Mr Neil Jakes Yes I t would benifit the welfare of the I O W people by giving the people the choice of employment and how they wish to spend their leisure i.e. first class cricket and football matches first class thearters sporting events the horse race meeting ect ect ect not to mention the employment protenial for your young school leavers instead of a summer job changing beds for 4 pence hapne an hour with no future choice of education in which your record on the island is terrible I could go on and on but off course if and i d ont say you are are retired and like the simple life and part of the status quo or have a secure income then I can see your interest in keeping things the way they are ps the youth of your island is restricted to choice and that is why you have problems drinking vandles and as time go s on the simple life you seek may well come to an end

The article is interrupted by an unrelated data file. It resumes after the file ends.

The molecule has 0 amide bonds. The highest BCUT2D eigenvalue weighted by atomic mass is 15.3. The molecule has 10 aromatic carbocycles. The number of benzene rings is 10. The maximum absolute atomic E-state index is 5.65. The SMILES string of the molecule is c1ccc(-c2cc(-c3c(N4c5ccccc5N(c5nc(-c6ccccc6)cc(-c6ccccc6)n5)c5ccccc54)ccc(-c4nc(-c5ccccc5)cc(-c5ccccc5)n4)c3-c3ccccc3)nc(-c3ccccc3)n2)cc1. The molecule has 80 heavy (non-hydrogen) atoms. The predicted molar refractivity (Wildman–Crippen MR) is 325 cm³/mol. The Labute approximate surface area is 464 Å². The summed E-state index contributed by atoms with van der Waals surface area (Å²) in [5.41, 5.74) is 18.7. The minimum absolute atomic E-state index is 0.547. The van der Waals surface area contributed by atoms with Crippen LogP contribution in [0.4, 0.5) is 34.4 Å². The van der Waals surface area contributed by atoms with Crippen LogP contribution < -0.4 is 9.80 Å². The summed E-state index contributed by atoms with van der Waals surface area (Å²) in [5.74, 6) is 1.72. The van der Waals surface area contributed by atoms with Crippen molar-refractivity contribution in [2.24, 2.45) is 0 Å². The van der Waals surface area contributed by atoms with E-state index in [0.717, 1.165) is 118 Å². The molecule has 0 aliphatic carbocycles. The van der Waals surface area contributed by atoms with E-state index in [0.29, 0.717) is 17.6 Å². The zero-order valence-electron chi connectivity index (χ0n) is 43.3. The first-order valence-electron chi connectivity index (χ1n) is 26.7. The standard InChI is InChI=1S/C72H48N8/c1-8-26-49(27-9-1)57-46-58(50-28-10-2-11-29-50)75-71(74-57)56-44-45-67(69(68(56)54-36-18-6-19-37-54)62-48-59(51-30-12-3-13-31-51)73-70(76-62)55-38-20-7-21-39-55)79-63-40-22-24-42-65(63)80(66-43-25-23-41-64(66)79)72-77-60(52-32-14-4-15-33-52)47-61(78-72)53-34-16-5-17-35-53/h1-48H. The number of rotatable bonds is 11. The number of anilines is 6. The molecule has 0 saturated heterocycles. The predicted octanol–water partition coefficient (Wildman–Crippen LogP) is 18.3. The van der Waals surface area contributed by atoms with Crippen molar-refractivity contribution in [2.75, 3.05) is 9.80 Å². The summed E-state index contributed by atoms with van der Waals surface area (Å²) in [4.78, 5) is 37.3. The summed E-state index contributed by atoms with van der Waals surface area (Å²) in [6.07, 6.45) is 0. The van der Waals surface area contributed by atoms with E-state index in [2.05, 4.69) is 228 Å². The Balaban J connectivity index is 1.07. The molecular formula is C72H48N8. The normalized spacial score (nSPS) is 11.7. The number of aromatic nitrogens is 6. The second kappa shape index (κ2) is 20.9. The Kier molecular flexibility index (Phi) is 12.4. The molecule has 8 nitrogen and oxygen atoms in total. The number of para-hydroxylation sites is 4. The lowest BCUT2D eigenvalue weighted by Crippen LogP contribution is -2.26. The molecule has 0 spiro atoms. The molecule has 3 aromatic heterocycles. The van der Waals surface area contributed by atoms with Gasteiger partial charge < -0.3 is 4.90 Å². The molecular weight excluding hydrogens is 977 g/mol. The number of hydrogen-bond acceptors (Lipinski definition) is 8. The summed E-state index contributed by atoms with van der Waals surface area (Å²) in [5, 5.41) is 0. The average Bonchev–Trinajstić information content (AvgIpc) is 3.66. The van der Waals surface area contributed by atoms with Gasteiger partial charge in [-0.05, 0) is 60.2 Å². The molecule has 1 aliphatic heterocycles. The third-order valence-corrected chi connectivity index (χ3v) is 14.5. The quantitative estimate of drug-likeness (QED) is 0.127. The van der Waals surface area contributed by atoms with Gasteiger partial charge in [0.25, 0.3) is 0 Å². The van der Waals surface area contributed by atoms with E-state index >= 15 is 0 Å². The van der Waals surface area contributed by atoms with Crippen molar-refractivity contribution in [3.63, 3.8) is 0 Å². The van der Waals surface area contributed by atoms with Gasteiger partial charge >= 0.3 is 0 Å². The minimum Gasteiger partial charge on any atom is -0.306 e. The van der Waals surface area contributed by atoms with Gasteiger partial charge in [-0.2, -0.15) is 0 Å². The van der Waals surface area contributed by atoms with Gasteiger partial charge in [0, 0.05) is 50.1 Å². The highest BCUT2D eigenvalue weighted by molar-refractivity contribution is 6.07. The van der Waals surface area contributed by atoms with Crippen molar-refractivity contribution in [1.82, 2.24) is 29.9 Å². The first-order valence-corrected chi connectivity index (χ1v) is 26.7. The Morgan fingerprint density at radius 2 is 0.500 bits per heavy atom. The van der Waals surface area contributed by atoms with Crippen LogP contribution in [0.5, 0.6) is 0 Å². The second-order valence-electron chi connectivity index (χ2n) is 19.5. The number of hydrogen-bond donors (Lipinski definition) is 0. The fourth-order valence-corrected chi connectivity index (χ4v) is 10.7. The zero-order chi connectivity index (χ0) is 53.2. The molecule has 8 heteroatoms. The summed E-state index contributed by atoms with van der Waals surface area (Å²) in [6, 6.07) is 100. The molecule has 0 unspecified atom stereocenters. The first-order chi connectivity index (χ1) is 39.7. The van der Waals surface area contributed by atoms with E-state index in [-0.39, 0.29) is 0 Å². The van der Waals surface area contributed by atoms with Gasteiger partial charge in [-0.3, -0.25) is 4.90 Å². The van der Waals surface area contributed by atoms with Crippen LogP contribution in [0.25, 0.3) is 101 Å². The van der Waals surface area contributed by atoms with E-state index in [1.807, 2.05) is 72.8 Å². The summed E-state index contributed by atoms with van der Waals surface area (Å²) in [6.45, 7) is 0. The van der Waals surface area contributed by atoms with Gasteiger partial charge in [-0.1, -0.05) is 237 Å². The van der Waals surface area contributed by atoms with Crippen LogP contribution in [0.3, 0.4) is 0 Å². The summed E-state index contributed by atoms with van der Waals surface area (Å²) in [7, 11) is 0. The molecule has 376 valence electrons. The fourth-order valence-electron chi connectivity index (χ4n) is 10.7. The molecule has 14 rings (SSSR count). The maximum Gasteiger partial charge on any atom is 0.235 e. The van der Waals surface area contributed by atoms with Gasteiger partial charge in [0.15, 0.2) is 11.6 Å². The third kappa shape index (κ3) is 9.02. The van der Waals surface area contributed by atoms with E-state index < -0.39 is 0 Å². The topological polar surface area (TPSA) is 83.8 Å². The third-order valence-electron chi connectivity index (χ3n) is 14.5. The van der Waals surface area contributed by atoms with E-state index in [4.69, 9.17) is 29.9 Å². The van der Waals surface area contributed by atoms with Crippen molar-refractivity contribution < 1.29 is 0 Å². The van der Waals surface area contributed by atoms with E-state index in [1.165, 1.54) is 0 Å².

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by Dave Dawson

15th December 2012, at 15:17:12

Once again Councillor Pugh spouts drivel. Ill-informed rubbish as any one knows. Who is this powerful business group? Why, according to this article, would they want to act as philanthropists? What is their motive other than to invest money for a healthy return?

I wish the County Press would start acting like a newspaper and get the story behind the story and not just publish any old rubbish spouted by Councillor Pugh. What happened to journalism at the County Press?

Any views or opinions presented in the comments above are solely those of the author and do not represent those of the Isle of Wight County Press.